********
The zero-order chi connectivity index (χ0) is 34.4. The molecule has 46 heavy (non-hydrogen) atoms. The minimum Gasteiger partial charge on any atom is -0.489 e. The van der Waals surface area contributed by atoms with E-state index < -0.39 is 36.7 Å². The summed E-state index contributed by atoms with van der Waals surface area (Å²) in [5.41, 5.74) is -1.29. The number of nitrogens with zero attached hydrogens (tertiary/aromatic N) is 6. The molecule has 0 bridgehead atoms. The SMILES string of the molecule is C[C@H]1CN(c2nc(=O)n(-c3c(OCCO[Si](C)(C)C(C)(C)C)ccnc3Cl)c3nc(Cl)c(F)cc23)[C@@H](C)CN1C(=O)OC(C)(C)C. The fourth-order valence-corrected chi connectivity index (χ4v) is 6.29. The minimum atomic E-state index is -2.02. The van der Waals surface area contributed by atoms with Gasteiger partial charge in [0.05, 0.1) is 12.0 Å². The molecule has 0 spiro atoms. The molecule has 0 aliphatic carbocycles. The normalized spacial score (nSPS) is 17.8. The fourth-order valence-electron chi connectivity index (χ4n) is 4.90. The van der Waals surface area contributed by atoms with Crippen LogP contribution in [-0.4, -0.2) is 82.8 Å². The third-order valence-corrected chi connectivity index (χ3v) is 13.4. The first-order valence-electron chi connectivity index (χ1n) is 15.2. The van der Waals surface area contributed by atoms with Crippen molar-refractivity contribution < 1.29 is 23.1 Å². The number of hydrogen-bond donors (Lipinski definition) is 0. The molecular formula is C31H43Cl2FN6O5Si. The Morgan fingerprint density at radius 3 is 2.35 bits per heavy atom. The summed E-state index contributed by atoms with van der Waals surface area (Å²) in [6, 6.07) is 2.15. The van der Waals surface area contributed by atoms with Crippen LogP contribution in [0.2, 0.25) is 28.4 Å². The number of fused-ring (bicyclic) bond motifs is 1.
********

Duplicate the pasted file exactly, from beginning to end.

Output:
The zero-order chi connectivity index (χ0) is 34.4. The molecule has 46 heavy (non-hydrogen) atoms. The minimum Gasteiger partial charge on any atom is -0.489 e. The van der Waals surface area contributed by atoms with E-state index < -0.39 is 36.7 Å². The summed E-state index contributed by atoms with van der Waals surface area (Å²) in [5.41, 5.74) is -1.29. The number of nitrogens with zero attached hydrogens (tertiary/aromatic N) is 6. The molecule has 0 bridgehead atoms. The SMILES string of the molecule is C[C@H]1CN(c2nc(=O)n(-c3c(OCCO[Si](C)(C)C(C)(C)C)ccnc3Cl)c3nc(Cl)c(F)cc23)[C@@H](C)CN1C(=O)OC(C)(C)C. The fourth-order valence-corrected chi connectivity index (χ4v) is 6.29. The minimum atomic E-state index is -2.02. The van der Waals surface area contributed by atoms with Gasteiger partial charge in [0.05, 0.1) is 12.0 Å². The molecule has 0 spiro atoms. The molecule has 0 aliphatic carbocycles. The normalized spacial score (nSPS) is 17.8. The fourth-order valence-electron chi connectivity index (χ4n) is 4.90. The van der Waals surface area contributed by atoms with Crippen LogP contribution in [-0.4, -0.2) is 82.8 Å². The third-order valence-corrected chi connectivity index (χ3v) is 13.4. The first-order valence-electron chi connectivity index (χ1n) is 15.2. The van der Waals surface area contributed by atoms with Crippen molar-refractivity contribution < 1.29 is 23.1 Å². The number of hydrogen-bond donors (Lipinski definition) is 0. The molecular formula is C31H43Cl2FN6O5Si. The Morgan fingerprint density at radius 3 is 2.35 bits per heavy atom. The summed E-state index contributed by atoms with van der Waals surface area (Å²) in [6, 6.07) is 2.15. The van der Waals surface area contributed by atoms with Crippen LogP contribution in [0.2, 0.25) is 28.4 Å². The number of fused-ring (bicyclic) bond motifs is 1.